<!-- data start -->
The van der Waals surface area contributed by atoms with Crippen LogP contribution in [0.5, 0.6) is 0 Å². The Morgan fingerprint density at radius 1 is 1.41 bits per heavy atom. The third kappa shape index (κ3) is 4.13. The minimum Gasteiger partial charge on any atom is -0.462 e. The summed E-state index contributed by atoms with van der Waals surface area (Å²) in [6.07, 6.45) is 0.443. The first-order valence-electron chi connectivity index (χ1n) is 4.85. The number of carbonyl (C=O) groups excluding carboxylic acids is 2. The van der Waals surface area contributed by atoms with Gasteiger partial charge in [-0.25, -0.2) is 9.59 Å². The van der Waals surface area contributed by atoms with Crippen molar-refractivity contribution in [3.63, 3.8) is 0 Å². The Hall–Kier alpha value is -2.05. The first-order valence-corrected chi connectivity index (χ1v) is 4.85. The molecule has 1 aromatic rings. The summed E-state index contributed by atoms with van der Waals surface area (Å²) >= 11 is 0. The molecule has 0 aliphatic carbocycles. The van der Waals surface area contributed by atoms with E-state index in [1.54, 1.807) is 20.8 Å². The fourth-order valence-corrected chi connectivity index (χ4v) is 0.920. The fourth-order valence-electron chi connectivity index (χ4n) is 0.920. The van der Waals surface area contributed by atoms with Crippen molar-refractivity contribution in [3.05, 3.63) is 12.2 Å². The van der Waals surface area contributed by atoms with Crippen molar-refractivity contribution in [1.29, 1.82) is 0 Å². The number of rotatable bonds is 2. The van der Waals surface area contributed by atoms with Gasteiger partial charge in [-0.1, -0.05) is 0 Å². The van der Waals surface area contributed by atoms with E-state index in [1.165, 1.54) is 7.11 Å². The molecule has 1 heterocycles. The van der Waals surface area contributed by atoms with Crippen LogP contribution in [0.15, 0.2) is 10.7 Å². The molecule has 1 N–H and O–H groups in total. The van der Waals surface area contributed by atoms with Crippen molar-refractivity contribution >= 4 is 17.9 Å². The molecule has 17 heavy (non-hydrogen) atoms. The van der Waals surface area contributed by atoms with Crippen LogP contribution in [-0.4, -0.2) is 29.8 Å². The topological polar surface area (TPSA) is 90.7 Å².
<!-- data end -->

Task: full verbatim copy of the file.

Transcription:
The van der Waals surface area contributed by atoms with Crippen LogP contribution in [0.5, 0.6) is 0 Å². The Morgan fingerprint density at radius 1 is 1.41 bits per heavy atom. The third kappa shape index (κ3) is 4.13. The minimum Gasteiger partial charge on any atom is -0.462 e. The summed E-state index contributed by atoms with van der Waals surface area (Å²) in [6.07, 6.45) is 0.443. The first-order valence-electron chi connectivity index (χ1n) is 4.85. The number of carbonyl (C=O) groups excluding carboxylic acids is 2. The van der Waals surface area contributed by atoms with Gasteiger partial charge in [-0.25, -0.2) is 9.59 Å². The van der Waals surface area contributed by atoms with Crippen molar-refractivity contribution in [3.63, 3.8) is 0 Å². The Hall–Kier alpha value is -2.05. The first-order valence-corrected chi connectivity index (χ1v) is 4.85. The molecule has 1 aromatic rings. The summed E-state index contributed by atoms with van der Waals surface area (Å²) >= 11 is 0. The molecule has 0 aliphatic carbocycles. The van der Waals surface area contributed by atoms with E-state index in [1.54, 1.807) is 20.8 Å². The fourth-order valence-corrected chi connectivity index (χ4v) is 0.920. The fourth-order valence-electron chi connectivity index (χ4n) is 0.920. The van der Waals surface area contributed by atoms with Crippen molar-refractivity contribution in [3.05, 3.63) is 12.2 Å². The van der Waals surface area contributed by atoms with Crippen molar-refractivity contribution in [1.29, 1.82) is 0 Å². The number of rotatable bonds is 2. The van der Waals surface area contributed by atoms with Gasteiger partial charge in [-0.1, -0.05) is 0 Å². The van der Waals surface area contributed by atoms with E-state index in [1.165, 1.54) is 7.11 Å². The molecule has 1 heterocycles. The van der Waals surface area contributed by atoms with Crippen LogP contribution in [0.15, 0.2) is 10.7 Å². The molecule has 1 N–H and O–H groups in total. The van der Waals surface area contributed by atoms with Crippen molar-refractivity contribution >= 4 is 17.9 Å². The molecule has 17 heavy (non-hydrogen) atoms. The van der Waals surface area contributed by atoms with Crippen LogP contribution in [-0.4, -0.2) is 29.8 Å². The topological polar surface area (TPSA) is 90.7 Å².